Environmental Reporter


Aspergillosis: Diseases Caused By Aspergillus

By Fernando A. Fernandez, Ph.D., EMLab P&K Mycologist

The genus Aspergillus is an extremely important fungal group and possibly the one with the greatest overall impact in human affairs and civilization. This fungus was first recognized by the botanist P. A. Micheli, who described it in his Nova Plantarum Genera publication in 1729. Throughout human history, members of this fungal genus have gained particular notoriety because of their uncanny ability to produce enzymes, acids, and mycotoxins. An indication of the biochemical importance of this group is the fact that 147 US patents involving Aspergillus metabolites were filed between 1971 and 1991, and many more have been filed since then (Klich 2002).

Aspergillosis is generally defined as a spectrum of diseases of humans and animals caused by members of the genus Aspergillus. In 1863, the German physician/botanist Georg Fresenius is credited with first describing the most notorious disease-causing species in the genus, A. fumigatus, from an infection in a great bustard (a bird), and thereby coined the term aspergillosis to describe the condition (Bennett 2009). Prior to 1863, reports of suspect Aspergillus infections in birds were made by Reaumur in 1749 in describing 'moulding' of eggs, infections of the thoracic air sacs of a duck by Montagu in 1803, and those of a jay by Mayer in 1815 (Bennett 2009). It comes as no surprise that A. fumigatus is predominant in causing animal mycoses, specifically avian aspergillosis, which once accounted for 10% of losses of broiler chicks (Klich 2002), and mycotic abortion in cattle, sometimes affecting up to 10% of the pregnant cows in a herd (Pier & Richard 1992). Other animals involved in agriculture, such as horses and bees, companion animals, particularly dogs and parrots, and zoological or wildlife animals, such as dolphins, raptors and waterfowl, are also at risk (Stevens 2009).

Rudolf Virchow was the first to accurately describe human aspergillosis in 1856, with a less definite report made by Sluyter in 1847. The first known occupational mycoses were cases of aspergillosis reported in 1897 among squab feeders and wig cleaners; all presumed to have been repeatedly exposed to heavy amounts of A. fumigatus spores (Bennett 2009). It should be pointed out that irrespective of occupations, it is common for spores of Aspergillus to enter our bodies continuously through the respiratory system, at rates of hundreds per day without creating any complications in healthy individuals (Hospenthal et al. 1998). However, those individuals with compromised immune systems, especially those recipients of stem-cell and solid organ transplants, those undergoing chemotherapy and those with advanced HIV infection, are particularly at risk in developing the disease when exposed to the fungus. Healthcare-associated aspergillosis is most commonly acquired via inhalation of airborne spores resulting in pulmonary aspergillosis and subsequently the fungus may disseminate via the bloodstream to involve other organs (Weber et al. 2009).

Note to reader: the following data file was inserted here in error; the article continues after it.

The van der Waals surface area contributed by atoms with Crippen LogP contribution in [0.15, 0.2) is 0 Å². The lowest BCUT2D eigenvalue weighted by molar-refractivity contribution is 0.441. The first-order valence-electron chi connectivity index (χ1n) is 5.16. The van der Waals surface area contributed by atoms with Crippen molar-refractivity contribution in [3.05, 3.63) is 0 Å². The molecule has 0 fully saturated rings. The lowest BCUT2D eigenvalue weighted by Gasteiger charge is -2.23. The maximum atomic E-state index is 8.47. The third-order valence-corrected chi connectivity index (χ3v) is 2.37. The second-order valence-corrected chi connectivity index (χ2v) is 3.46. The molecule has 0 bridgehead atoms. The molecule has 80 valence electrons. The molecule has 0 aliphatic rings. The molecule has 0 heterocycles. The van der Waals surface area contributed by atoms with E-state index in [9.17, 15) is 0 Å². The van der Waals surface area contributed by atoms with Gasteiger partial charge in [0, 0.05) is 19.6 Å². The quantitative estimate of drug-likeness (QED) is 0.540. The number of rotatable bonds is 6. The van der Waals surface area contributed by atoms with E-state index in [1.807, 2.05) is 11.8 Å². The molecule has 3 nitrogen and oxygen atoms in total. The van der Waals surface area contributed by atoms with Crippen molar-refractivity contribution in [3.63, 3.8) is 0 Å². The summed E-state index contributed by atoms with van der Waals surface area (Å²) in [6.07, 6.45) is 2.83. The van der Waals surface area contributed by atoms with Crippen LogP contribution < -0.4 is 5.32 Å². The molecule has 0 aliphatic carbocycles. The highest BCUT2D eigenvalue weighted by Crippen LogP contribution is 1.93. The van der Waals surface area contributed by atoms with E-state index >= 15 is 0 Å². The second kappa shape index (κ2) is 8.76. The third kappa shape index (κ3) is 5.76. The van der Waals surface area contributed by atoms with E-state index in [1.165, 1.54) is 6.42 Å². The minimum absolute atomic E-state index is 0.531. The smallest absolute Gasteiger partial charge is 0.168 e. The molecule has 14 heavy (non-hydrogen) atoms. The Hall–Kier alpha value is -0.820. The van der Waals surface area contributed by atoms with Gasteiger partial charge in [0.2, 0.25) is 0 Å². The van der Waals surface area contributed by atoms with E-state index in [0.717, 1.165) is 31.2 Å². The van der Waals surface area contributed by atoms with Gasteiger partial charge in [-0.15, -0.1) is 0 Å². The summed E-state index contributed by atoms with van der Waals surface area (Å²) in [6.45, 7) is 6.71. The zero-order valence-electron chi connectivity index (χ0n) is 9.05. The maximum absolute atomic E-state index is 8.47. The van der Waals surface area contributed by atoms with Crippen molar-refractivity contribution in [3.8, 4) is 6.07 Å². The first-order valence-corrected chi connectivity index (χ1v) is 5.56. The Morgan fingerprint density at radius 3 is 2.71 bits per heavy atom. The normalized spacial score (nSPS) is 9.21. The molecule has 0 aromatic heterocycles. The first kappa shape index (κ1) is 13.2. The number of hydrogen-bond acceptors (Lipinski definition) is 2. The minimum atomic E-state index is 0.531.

In the clinical setting, aspergillosis has been subdivided into different subtypes, to reflect the spectrum of diseases it encompasses. These general types are: aspergilloma ('fungus ball'), allergic bronchopulmonary aspergillosis (ABPA) and invasive (systemic) aspergillosis (IA). Aspergilloma is the saprobic colonization of a preexisting cavity in the lungs by an Aspergillus species. The fungus characteristically forms a compact mycelial ball which does not invade adjacent tissues. In ABPA, airway infections with Aspergillus exacerbate asthma symptoms in patients with chronic asthma and cystic fibrosis. Aspergillus fumigatus is the most commonly implicated species, although other species can also be involved (Goldman & Huffnagle 2009). In contrast, IA is characterized by mycelium of the fungus growing between epithelial cells, becoming primarily localized in the lungs, and disseminating through the circulatory system with severe immunosuppression as an essential precondition (Hoog et al. 2002).